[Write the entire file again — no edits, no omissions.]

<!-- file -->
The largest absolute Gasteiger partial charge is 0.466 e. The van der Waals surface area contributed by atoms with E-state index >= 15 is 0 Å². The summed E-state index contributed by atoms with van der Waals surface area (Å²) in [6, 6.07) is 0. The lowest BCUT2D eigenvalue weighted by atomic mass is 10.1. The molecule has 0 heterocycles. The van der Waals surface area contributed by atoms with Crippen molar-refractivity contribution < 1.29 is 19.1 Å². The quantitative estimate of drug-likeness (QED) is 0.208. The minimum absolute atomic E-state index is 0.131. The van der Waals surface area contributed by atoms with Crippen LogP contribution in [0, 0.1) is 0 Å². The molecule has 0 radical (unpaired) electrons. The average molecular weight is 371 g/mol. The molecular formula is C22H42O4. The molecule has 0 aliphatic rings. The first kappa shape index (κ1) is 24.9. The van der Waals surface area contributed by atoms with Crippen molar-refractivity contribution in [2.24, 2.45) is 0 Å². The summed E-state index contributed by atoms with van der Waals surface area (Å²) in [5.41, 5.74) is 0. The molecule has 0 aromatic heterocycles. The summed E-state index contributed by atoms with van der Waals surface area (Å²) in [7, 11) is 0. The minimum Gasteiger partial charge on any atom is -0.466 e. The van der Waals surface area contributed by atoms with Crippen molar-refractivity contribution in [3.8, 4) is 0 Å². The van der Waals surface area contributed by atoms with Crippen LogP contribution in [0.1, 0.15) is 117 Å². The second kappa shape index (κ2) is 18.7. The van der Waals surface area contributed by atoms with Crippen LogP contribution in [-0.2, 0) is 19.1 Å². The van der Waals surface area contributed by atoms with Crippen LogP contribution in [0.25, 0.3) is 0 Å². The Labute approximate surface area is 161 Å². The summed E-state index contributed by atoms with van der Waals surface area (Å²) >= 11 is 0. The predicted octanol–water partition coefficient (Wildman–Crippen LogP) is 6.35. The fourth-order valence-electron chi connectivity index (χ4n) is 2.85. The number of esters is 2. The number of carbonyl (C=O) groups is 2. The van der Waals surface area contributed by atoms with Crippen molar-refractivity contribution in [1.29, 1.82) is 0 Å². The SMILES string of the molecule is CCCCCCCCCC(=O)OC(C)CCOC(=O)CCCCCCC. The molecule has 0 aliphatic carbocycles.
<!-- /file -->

The largest absolute Gasteiger partial charge is 0.466 e. The van der Waals surface area contributed by atoms with E-state index >= 15 is 0 Å². The summed E-state index contributed by atoms with van der Waals surface area (Å²) in [6, 6.07) is 0. The lowest BCUT2D eigenvalue weighted by atomic mass is 10.1. The molecule has 0 heterocycles. The van der Waals surface area contributed by atoms with Crippen molar-refractivity contribution < 1.29 is 19.1 Å². The quantitative estimate of drug-likeness (QED) is 0.208. The minimum absolute atomic E-state index is 0.131. The van der Waals surface area contributed by atoms with Crippen LogP contribution in [0, 0.1) is 0 Å². The molecule has 0 radical (unpaired) electrons. The average molecular weight is 371 g/mol. The molecular formula is C22H42O4. The molecule has 0 aliphatic rings. The first kappa shape index (κ1) is 24.9. The van der Waals surface area contributed by atoms with Crippen molar-refractivity contribution in [2.24, 2.45) is 0 Å². The summed E-state index contributed by atoms with van der Waals surface area (Å²) in [5.41, 5.74) is 0. The molecule has 0 aromatic heterocycles. The summed E-state index contributed by atoms with van der Waals surface area (Å²) in [7, 11) is 0. The minimum Gasteiger partial charge on any atom is -0.466 e. The van der Waals surface area contributed by atoms with Crippen molar-refractivity contribution in [3.8, 4) is 0 Å². The van der Waals surface area contributed by atoms with Crippen LogP contribution in [0.1, 0.15) is 117 Å². The second kappa shape index (κ2) is 18.7. The van der Waals surface area contributed by atoms with Crippen LogP contribution in [-0.2, 0) is 19.1 Å². The van der Waals surface area contributed by atoms with Crippen LogP contribution in [0.25, 0.3) is 0 Å². The Labute approximate surface area is 161 Å². The summed E-state index contributed by atoms with van der Waals surface area (Å²) >= 11 is 0. The predicted octanol–water partition coefficient (Wildman–Crippen LogP) is 6.35. The fourth-order valence-electron chi connectivity index (χ4n) is 2.85. The number of esters is 2. The number of carbonyl (C=O) groups is 2. The van der Waals surface area contributed by atoms with Crippen molar-refractivity contribution in [1.29, 1.82) is 0 Å². The SMILES string of the molecule is CCCCCCCCCC(=O)OC(C)CCOC(=O)CCCCCCC. The molecule has 0 aliphatic carbocycles.